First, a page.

From the beginning, then, the novel performs its artifice. A fictional diary that is an homage to a real-life diary, written by a character whose professional objectivity frequently dissolves into comic vanity or self-pity, laced with intertextual allusions, littered with errant brand names always chaperoned by a trademark symbol, strewn with comic-book exclamations like yuck and aaaargh—all of this lays the groundwork for a telescopic, occasionally plodding narrative that departs realism for the shaggy pastures of stylized self-consciousness and pastiche. “The trees are wreathed in a glittering canopy of hoarfrost (a nice turn of phrase, I think),” Mazon notes at one point, enacting his awareness of himself as a narrator and demonstrating the extent to which his diary is not the kind of coiffed, middlebrow literature in which “glittering canopy of hoarfrost” can appear without irony. Mazon nicknames his lodgings “the Savage Mind,” a reference to Claude Lévi-Strauss that all but guarantees a rendezvous with Wikipedia. Allow me to refresh us, courtesy of Patrick Wilcken, Lévi-Strauss’s biographer: “[The savage mind]—free-flowing thought—was a kind of cognitive bricolage that strived for both intellectual and aesthetic satisfaction. It was a very French idea, which brought together the artist and the atelier, the artisan and the dying crafts of a more creative age . . . ”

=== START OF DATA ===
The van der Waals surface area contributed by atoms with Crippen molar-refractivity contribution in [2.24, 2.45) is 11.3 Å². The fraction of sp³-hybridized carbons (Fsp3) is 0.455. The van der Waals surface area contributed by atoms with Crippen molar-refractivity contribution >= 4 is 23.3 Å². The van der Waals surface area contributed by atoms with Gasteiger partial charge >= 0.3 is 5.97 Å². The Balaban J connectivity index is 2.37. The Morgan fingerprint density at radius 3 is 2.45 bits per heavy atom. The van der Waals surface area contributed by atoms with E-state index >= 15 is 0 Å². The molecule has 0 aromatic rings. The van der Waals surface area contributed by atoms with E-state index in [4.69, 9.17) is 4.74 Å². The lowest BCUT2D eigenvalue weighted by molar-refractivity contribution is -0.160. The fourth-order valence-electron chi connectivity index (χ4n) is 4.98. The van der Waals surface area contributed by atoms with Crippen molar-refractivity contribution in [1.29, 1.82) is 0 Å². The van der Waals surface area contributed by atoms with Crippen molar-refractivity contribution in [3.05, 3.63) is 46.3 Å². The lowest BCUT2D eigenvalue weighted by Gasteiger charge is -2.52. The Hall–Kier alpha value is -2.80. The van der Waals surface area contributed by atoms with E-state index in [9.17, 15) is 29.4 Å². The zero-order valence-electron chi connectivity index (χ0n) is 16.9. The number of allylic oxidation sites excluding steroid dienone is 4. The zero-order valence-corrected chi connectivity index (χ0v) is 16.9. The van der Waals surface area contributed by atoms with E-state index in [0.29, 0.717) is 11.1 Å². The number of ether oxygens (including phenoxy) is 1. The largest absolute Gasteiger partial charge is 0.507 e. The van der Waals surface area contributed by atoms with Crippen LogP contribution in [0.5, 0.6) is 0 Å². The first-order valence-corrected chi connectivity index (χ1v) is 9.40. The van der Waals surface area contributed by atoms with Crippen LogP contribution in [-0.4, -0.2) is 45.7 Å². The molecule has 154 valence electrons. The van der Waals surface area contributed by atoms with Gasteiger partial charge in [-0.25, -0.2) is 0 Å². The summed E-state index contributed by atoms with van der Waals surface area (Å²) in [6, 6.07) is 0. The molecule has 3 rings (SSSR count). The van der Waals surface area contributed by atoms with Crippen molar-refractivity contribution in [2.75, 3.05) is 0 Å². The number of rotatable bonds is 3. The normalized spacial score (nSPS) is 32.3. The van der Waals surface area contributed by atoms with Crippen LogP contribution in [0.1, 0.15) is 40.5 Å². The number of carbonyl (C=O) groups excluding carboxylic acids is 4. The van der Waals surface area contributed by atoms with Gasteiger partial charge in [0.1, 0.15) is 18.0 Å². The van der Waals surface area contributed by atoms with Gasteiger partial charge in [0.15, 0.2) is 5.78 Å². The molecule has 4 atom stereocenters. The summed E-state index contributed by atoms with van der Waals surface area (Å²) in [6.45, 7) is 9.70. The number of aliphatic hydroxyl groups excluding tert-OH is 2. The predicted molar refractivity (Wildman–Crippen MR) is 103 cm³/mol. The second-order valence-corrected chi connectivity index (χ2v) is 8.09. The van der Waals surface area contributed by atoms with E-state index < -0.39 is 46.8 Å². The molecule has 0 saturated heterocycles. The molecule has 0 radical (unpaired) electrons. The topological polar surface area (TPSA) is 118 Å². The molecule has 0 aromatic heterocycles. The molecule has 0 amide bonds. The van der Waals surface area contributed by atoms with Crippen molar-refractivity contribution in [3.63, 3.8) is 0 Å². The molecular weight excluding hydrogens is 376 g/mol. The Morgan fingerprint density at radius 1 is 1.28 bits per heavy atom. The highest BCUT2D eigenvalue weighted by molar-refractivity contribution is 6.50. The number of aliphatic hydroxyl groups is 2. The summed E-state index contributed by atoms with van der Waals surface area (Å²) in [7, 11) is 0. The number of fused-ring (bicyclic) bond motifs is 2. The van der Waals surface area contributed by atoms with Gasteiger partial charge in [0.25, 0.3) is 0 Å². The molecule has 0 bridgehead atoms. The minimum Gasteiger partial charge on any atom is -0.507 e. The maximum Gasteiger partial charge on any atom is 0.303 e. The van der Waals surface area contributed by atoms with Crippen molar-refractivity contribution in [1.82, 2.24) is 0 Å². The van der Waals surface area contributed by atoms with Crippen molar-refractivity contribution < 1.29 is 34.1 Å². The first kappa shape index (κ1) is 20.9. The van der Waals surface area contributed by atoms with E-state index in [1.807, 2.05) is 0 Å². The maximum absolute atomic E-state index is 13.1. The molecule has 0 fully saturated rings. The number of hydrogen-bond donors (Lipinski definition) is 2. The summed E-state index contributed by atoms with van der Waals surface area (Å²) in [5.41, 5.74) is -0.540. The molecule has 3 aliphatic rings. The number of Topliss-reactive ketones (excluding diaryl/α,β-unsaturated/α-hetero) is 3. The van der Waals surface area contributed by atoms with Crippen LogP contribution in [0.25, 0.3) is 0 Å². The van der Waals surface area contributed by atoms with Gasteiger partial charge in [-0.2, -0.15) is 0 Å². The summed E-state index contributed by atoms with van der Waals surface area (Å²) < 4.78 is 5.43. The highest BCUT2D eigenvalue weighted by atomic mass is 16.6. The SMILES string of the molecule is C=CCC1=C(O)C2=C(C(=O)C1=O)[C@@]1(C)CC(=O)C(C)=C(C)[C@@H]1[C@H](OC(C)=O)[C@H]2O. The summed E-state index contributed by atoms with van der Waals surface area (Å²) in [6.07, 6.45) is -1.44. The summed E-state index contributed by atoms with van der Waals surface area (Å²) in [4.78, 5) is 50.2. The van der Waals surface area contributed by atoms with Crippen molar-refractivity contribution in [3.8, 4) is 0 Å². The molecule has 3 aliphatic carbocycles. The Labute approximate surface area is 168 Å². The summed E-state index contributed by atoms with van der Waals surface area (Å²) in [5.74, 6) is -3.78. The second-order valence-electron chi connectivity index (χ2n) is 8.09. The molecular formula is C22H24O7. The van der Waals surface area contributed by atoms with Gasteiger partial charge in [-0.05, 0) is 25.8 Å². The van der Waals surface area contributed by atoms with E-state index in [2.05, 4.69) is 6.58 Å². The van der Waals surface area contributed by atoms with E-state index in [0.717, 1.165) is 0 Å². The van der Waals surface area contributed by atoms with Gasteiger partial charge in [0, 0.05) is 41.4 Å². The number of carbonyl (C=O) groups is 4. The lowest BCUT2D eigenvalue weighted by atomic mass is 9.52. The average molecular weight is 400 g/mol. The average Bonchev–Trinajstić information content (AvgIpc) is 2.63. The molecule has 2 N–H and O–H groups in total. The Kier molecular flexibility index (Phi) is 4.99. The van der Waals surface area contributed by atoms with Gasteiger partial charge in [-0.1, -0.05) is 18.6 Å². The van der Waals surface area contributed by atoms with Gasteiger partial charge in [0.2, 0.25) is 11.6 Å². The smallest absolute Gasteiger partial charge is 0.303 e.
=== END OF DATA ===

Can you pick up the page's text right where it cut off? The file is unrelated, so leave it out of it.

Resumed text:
Bricolage is Énard’s method. Mazon’s diary abruptly ends some eighty-ish pages in, giving way to picaresque chapters about village life that contain speeches, scripts, diagrams of card games, partially redacted ditties, excerpts from Seneca’s letters to Lucilius, Biblical quotes, lists, stem-winder sentences, and other formal hijinks. Six brief interludes titled “Song” are interspersed throughout. These primarily narrate climactic scenes of death or betrayal in different eras, featuring people we don’t meet again—unless, unbeknownst to us ignorant mortal readers, they’re reincarnated as other characters downstream. (Énard frequently, but not always, tracks his characters’ posthumous encores.) A clue as to why these enigmatic episodes are “songs” comes via the village priest, who is dead by the time Mazon arrives but whose life and afterlife haunt the novel. (He’s the hapless soul reincarnated as a wild hog.) We’re told that he listens for the “deep bass song of the divine” in nature, and that melody—however muffled or dissonant or bootlegged—is the backbeat to the book’s cosmology. There is a capricious divinity at work here, and his name is Énard.